Jan. 16, 2013 -- Dick Wagner had enjoyed a successful life on stage, playing lead guitar for bands like Alice Cooper, Aerosmith and Kiss, when he had a stroke and a heart attack in 2007.
"I woke up from a coma after two weeks with a paralyzed left arm," said Wagner, now 70 and living in Arizona. "My profession as a guitarist, I thought was over."
He and Cooper co-wrote the majority of the band's top-selling songs, including the 1975 hit, "Welcome to My Nightmare."
But Wagner's own personal horror show had just begun. He worked hard at rehabilitation, but new symptoms began to appear: mental fuzziness and an odd gait.
"I couldn't turn to the left as I walked, only to the right, and I would do a spiral and fall," he said. "I fell completely flat on my face in the driveway on the concrete. I didn't know what had happened to me."
Another fall by his swimming pool precipitated a blood clot and surgery. Wagner was convinced his career was over.
But in 2011, Wagner was diagnosed with NPH, or normal pressure hydrocephalus, a condition caused by a build-up of spinal fluid in the ventricles of the brain, which puts pressure on nerves that control the legs, bladder and cognitive function.
Doctors at Barrow Neurological Institute in Phoenix surgically placed a shunt in his head to redirect the fluid through a tube under the skin to his abdominal cavity. A small amount is drained every day for the rest of his life.
Now, Wagner is back on tour with a band in Denmark.
"I am like a new man almost overnight," he said. "For five years, I couldn't even pick up a guitar -- I didn't have the strength or the coordination."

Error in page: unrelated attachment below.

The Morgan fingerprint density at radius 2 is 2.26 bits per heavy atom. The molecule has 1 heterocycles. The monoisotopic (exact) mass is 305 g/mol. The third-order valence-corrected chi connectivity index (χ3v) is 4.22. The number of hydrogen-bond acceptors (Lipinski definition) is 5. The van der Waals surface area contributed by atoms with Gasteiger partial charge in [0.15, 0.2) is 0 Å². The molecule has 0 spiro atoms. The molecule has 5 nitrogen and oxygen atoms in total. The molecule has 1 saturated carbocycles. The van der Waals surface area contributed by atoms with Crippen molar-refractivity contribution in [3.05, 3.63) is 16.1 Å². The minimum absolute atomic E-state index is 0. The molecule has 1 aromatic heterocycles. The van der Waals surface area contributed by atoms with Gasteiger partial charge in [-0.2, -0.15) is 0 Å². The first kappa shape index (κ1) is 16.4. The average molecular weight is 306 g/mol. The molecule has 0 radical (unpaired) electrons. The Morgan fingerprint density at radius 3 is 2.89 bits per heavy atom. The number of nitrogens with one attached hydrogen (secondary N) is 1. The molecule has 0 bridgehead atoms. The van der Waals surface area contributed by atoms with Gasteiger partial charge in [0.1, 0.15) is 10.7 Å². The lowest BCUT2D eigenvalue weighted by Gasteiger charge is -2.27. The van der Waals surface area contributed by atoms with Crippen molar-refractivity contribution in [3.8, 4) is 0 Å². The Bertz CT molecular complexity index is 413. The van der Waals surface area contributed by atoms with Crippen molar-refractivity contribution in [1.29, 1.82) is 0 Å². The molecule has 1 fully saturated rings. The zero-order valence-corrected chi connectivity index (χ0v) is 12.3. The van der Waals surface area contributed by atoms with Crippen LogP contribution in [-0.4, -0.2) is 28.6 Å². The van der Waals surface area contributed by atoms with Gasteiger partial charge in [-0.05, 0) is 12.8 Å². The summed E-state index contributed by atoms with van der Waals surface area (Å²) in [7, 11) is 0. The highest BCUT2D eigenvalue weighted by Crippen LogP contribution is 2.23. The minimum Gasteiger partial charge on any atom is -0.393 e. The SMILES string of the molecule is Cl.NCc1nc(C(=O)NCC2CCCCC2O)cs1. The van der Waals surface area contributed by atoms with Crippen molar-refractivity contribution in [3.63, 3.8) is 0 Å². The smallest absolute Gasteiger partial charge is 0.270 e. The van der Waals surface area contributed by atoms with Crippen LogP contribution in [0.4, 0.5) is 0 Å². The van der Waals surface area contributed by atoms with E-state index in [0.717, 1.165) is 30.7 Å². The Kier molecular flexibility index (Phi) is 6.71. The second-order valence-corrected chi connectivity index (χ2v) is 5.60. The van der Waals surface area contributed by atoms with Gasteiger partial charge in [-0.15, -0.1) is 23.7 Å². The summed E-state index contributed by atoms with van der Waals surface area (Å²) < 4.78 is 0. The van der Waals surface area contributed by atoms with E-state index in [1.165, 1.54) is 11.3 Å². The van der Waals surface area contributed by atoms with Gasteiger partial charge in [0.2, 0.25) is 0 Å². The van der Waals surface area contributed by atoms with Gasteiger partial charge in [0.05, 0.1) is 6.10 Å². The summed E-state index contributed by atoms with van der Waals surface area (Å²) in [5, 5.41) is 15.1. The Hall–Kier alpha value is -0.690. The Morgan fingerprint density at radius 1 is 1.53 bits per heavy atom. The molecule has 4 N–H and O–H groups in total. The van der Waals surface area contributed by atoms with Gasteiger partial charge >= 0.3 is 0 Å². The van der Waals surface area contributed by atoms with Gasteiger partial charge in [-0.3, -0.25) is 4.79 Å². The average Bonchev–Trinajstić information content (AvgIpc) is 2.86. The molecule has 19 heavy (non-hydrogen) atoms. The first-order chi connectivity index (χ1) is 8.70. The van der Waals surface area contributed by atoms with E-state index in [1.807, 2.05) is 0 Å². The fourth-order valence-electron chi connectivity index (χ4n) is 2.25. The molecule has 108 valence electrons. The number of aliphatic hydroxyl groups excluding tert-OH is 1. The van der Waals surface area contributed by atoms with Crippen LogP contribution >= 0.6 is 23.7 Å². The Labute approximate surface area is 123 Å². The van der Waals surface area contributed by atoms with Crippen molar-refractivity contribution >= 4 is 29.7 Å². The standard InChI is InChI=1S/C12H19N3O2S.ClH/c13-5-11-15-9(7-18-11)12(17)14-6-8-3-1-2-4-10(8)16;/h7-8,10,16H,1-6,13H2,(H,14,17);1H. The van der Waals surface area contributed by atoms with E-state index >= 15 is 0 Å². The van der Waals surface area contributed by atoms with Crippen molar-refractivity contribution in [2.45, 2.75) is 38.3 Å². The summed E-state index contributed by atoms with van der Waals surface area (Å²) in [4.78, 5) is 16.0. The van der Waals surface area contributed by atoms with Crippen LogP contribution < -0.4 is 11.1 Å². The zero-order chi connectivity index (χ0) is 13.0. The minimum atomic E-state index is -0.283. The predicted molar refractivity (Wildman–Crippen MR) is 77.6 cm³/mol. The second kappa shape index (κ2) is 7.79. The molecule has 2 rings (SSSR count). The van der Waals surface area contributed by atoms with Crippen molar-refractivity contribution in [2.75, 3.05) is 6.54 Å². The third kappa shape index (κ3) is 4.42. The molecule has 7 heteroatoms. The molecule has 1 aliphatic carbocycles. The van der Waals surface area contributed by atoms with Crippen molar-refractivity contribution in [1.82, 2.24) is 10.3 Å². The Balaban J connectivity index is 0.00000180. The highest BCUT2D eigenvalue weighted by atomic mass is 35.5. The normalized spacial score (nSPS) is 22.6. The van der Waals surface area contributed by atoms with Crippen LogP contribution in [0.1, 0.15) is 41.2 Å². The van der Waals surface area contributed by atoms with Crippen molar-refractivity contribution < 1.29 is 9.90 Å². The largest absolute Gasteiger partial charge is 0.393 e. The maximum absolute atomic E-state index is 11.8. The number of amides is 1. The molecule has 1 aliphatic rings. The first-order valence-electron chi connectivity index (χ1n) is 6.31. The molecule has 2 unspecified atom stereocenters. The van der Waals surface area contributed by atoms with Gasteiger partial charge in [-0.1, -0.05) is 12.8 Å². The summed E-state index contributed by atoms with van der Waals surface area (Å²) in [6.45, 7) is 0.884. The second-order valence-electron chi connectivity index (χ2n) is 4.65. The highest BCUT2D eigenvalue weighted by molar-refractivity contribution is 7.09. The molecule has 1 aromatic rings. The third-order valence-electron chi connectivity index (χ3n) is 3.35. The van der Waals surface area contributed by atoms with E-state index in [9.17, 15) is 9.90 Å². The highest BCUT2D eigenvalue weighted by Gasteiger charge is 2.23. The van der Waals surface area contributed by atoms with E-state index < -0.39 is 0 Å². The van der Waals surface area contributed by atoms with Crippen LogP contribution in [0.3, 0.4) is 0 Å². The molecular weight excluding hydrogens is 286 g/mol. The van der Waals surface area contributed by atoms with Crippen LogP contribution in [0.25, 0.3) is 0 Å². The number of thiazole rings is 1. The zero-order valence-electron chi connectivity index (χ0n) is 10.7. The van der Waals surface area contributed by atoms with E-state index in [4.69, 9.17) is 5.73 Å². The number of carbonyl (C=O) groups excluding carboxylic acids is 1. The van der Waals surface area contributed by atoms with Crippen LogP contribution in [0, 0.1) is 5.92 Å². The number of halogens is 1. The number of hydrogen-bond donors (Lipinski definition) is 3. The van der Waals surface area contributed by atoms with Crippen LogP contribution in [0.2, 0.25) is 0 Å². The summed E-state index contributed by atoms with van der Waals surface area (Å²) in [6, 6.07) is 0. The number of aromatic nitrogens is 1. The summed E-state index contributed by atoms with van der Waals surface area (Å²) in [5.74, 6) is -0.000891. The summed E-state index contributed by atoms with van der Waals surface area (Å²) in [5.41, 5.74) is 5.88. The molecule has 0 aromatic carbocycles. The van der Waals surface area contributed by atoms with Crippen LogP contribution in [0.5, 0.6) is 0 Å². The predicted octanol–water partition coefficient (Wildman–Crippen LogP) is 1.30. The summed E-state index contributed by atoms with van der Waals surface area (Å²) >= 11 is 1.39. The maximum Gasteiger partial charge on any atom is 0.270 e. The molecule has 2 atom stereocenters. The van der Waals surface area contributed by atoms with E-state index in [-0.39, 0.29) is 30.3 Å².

NPH is a condition that typically strikes after the age of 55 and often mimics the dementia of Alzheimer's and the impaired motor skills of Parkinson's disease.
An estimated 5 percent of all dementia patients actually have NPH, which is correctable, according to Dr. Joseph M. Zabramski, the neurosurgeon who placed Wagner's shunt at Barrow.
In Wagner's case, it wasn't the initial stroke that deprived him of his musical ability, but NPH, which took away his coordination and timing.
"The stroke he suffered usually produces relatively mild deficits, and over time patients are able to resume most normal activities," Zabramski said. "Dick cannot raise his left arm as well as he used to, but his fine motor function in his left hand is excellent.
"Music is Dick's life and so he tried to resume playing but couldn't," Zabramski said. "Once we had the shunt in place I saw the improvements. ... Gradually, much to my pleasure, the old Dick Wagner returned."
An estimated 200,000 to 400,000 Americans suffer from NPH, a number that is on the rise because of an aging population, according to Zabramski, who is chief of cerebrovascular surgery at Barrow.
NPH is diagnosed with a CT scan or MRI, followed by a spinal tap to drain fluid from the brain. If the patient's condition improves, NPH is the likely cause.
The reason NPH is easy to miss is that the "triad of symptoms" are so insidious: difficulty walking, failing memory and urinary urgency, all of which go hand in hand with old age.
"None of us wants to admit there is anything wrong when we have a little trouble walking and balancing," Zabramski said. "We just think we are getting older. It's not until it progresses and threatens our independence that we seek evaluation."
Such was the case with Alicia Harper of Orlando, Fla., an active 74-year-old who played piano and organized programs at her church.
"I was losing sleep and confused," said the mother of four and grandmother of eight. "I didn't recognize my own house -- not even my own bed."